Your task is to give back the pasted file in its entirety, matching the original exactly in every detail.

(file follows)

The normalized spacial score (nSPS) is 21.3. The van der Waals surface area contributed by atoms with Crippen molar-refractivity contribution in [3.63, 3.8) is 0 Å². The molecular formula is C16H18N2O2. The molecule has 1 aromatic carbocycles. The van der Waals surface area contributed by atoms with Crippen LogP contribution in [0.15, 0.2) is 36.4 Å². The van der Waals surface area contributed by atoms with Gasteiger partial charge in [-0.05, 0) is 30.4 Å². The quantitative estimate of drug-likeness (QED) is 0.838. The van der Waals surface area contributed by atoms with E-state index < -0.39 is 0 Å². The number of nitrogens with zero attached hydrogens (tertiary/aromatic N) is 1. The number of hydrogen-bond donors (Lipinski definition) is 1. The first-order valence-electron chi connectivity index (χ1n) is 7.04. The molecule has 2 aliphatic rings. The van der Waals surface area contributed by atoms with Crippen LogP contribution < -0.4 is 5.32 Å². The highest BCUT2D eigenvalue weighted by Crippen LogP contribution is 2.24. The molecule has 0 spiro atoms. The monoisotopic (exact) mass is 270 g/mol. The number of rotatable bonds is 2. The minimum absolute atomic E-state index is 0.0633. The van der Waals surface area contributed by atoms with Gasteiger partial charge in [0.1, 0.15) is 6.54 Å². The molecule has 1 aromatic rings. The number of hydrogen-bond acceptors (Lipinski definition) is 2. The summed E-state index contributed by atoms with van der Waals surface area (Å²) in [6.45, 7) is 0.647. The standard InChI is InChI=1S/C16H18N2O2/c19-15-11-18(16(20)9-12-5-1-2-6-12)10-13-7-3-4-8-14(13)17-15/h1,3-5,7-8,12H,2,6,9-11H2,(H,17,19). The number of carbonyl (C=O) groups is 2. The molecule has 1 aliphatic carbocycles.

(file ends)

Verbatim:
The normalized spacial score (nSPS) is 21.3. The van der Waals surface area contributed by atoms with Crippen molar-refractivity contribution in [3.63, 3.8) is 0 Å². The molecular formula is C16H18N2O2. The molecule has 1 aromatic carbocycles. The van der Waals surface area contributed by atoms with Crippen LogP contribution in [0.15, 0.2) is 36.4 Å². The van der Waals surface area contributed by atoms with Gasteiger partial charge in [-0.05, 0) is 30.4 Å². The quantitative estimate of drug-likeness (QED) is 0.838. The van der Waals surface area contributed by atoms with E-state index < -0.39 is 0 Å². The number of nitrogens with zero attached hydrogens (tertiary/aromatic N) is 1. The number of hydrogen-bond donors (Lipinski definition) is 1. The first-order valence-electron chi connectivity index (χ1n) is 7.04. The molecule has 2 aliphatic rings. The van der Waals surface area contributed by atoms with Crippen LogP contribution < -0.4 is 5.32 Å². The highest BCUT2D eigenvalue weighted by Crippen LogP contribution is 2.24. The molecule has 0 spiro atoms. The monoisotopic (exact) mass is 270 g/mol. The number of rotatable bonds is 2. The minimum absolute atomic E-state index is 0.0633. The van der Waals surface area contributed by atoms with Gasteiger partial charge in [0.1, 0.15) is 6.54 Å². The molecule has 1 aromatic rings. The number of hydrogen-bond acceptors (Lipinski definition) is 2. The summed E-state index contributed by atoms with van der Waals surface area (Å²) in [6.45, 7) is 0.647. The standard InChI is InChI=1S/C16H18N2O2/c19-15-11-18(16(20)9-12-5-1-2-6-12)10-13-7-3-4-8-14(13)17-15/h1,3-5,7-8,12H,2,6,9-11H2,(H,17,19). The number of carbonyl (C=O) groups is 2. The molecule has 1 aliphatic carbocycles.